You pull your clothes out from the dryer, but something is wrong—they’re almost as wet as when you first put them in. Discover why your dryer isn’t drying.
A curious clog
The first thing to check is the exhaust hose, which may be clogged with lint. Not only will this prevent the airflow to your dryer, it’s also a fire hazard, so make sure to clear out the blockage right away. If the hose isn’t clogged, follow it along to make sure there isn’t a kink that might be preventing proper air flow.
Improper venting or clogged vents
If there are any issues with your venting or if it’s simply clogged, you’ll know because either your clothes take especially long to dry, your dryer is making more noise than usual, or your clothes are hot but damp at the end of the cycle.
If you have an electric dryer:
Check the circuit
If your dryer is electric, you can quickly begin assessing the problem by checking that the breaker to the dryer’s electrical circuit is on. The circuit runs through a dual breaker switch and sometimes only half of the break switch will be off or fail to supply enough power to the dryer to produce heat. You may have to replace the breaker.
Check the heating element
The next place to check is the heating element which is made up of metal coils connected to wires that then connect to the dryer. If there is a break in the coil, the dryer won’t be able to produce heat. If there is an issue at this point, you will need a new heating element.
If you have a gas dryer:
Unlike electric dryers, gas dryers use a burner system to create the heat in your dryer. The burner system contains various parts, making it difficult to assess the burner system. However, there are a few things you can try:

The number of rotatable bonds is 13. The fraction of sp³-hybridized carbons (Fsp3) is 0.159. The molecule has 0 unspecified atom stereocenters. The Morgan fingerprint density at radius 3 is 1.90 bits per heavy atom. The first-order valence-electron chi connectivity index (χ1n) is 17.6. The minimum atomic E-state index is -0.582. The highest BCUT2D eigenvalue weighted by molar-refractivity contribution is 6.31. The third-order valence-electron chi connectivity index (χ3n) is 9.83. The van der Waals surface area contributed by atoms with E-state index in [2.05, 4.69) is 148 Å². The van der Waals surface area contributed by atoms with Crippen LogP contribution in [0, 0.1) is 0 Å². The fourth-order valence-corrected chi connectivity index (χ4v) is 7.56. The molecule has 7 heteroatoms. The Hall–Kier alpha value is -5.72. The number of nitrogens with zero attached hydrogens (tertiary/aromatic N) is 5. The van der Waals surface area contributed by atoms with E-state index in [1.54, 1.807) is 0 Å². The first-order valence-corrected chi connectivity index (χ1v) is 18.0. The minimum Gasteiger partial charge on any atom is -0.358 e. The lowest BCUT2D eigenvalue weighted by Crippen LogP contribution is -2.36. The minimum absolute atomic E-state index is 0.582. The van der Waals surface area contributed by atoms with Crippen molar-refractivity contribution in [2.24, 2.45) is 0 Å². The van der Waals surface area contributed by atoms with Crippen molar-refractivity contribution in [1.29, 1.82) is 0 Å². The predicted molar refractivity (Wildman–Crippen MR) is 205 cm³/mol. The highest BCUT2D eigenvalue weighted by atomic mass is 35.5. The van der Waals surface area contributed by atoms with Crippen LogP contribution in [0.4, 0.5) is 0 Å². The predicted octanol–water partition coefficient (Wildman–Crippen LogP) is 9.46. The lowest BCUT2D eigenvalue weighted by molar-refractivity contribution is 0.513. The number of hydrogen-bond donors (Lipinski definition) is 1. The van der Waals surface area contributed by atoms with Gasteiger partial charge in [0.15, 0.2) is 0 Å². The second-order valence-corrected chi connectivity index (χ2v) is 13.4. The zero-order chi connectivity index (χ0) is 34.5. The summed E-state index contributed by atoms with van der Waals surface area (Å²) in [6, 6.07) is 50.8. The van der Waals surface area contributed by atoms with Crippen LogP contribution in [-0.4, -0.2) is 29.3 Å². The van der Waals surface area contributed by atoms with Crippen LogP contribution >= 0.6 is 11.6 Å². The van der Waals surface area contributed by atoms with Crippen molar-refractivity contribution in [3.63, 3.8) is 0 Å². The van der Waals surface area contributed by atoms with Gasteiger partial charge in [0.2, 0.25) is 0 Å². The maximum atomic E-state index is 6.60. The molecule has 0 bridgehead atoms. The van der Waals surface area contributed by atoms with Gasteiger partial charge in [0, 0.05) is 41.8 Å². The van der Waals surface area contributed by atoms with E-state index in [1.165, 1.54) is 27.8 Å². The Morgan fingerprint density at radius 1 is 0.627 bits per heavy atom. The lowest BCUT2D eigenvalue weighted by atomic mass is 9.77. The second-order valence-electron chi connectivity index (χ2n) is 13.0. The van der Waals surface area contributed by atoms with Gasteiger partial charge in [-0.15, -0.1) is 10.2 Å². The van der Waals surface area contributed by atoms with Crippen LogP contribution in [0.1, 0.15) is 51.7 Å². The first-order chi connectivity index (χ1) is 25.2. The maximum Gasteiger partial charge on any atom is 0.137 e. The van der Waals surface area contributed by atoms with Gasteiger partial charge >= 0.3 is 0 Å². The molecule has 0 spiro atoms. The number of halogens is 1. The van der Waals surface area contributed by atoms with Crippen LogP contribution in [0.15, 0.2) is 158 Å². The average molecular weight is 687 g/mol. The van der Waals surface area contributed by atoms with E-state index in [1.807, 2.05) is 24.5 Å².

- If your dryer is hot at the end, then it is possible the problem is bad coils. Coils tend to age and this can cause them to lose the ability to hold the gas valves open. This can cause a chattering noise, which will indicate that this might be the problem.
- If the dryer never heats, test the igniter’s resistance with an ohm meter. Any reading above 100 ohms of resistance means the igniter needs replacing.
- You can test the flame sensor by removing the small access panel in front and selecting a high temperature setting. Start the dryer and watch the burner assembly. The igniter should begin to glow shortly after the dryer starts. If it glows and stays on, the problem is likely the flame sensor.
- The final thing you can do is check to make sure there isn’t a build up of dryer lint around the burner. The lint will create an impasse for the gas flow, preventing the unit from igniting.